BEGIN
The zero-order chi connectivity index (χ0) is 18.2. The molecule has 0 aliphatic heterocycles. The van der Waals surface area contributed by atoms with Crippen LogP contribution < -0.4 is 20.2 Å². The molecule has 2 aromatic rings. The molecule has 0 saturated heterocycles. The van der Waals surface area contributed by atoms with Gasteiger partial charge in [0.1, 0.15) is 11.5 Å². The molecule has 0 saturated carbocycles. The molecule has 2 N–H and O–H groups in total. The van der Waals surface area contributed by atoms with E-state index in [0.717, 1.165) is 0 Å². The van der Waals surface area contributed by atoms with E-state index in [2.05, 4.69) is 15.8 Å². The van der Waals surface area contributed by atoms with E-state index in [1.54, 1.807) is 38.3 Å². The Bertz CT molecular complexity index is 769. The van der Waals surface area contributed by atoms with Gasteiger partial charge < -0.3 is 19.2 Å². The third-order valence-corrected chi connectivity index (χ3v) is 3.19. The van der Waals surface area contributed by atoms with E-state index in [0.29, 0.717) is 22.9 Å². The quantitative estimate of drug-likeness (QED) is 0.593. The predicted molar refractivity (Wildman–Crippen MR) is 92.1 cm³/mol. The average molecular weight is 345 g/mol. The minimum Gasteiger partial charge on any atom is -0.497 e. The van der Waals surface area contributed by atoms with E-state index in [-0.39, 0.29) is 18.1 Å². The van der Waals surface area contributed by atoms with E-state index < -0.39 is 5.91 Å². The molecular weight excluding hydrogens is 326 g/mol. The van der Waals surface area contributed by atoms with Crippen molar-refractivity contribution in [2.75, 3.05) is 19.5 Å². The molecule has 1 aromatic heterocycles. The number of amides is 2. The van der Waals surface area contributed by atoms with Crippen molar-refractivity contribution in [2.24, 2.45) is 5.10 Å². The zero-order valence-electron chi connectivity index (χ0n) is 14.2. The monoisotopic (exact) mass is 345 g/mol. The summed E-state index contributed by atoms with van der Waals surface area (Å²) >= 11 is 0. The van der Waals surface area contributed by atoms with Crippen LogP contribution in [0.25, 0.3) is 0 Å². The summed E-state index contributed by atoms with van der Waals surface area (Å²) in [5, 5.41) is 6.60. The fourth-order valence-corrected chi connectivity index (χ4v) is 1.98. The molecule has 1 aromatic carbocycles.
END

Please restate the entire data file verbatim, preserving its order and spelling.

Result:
The zero-order chi connectivity index (χ0) is 18.2. The molecule has 0 aliphatic heterocycles. The van der Waals surface area contributed by atoms with Crippen LogP contribution < -0.4 is 20.2 Å². The molecule has 2 aromatic rings. The molecule has 0 saturated heterocycles. The van der Waals surface area contributed by atoms with Gasteiger partial charge in [0.1, 0.15) is 11.5 Å². The molecule has 0 saturated carbocycles. The molecule has 2 N–H and O–H groups in total. The van der Waals surface area contributed by atoms with E-state index in [0.717, 1.165) is 0 Å². The van der Waals surface area contributed by atoms with E-state index in [2.05, 4.69) is 15.8 Å². The van der Waals surface area contributed by atoms with E-state index in [1.54, 1.807) is 38.3 Å². The Bertz CT molecular complexity index is 769. The van der Waals surface area contributed by atoms with Gasteiger partial charge < -0.3 is 19.2 Å². The third-order valence-corrected chi connectivity index (χ3v) is 3.19. The van der Waals surface area contributed by atoms with E-state index in [0.29, 0.717) is 22.9 Å². The quantitative estimate of drug-likeness (QED) is 0.593. The predicted molar refractivity (Wildman–Crippen MR) is 92.1 cm³/mol. The average molecular weight is 345 g/mol. The minimum Gasteiger partial charge on any atom is -0.497 e. The van der Waals surface area contributed by atoms with E-state index in [-0.39, 0.29) is 18.1 Å². The van der Waals surface area contributed by atoms with E-state index < -0.39 is 5.91 Å². The molecular weight excluding hydrogens is 326 g/mol. The van der Waals surface area contributed by atoms with Crippen molar-refractivity contribution in [2.75, 3.05) is 19.5 Å². The molecule has 1 aromatic heterocycles. The number of amides is 2. The van der Waals surface area contributed by atoms with Crippen molar-refractivity contribution in [2.24, 2.45) is 5.10 Å². The zero-order valence-electron chi connectivity index (χ0n) is 14.2. The monoisotopic (exact) mass is 345 g/mol. The summed E-state index contributed by atoms with van der Waals surface area (Å²) >= 11 is 0. The van der Waals surface area contributed by atoms with Crippen LogP contribution in [0.25, 0.3) is 0 Å². The summed E-state index contributed by atoms with van der Waals surface area (Å²) in [5, 5.41) is 6.60. The fourth-order valence-corrected chi connectivity index (χ4v) is 1.98. The molecule has 1 aromatic carbocycles.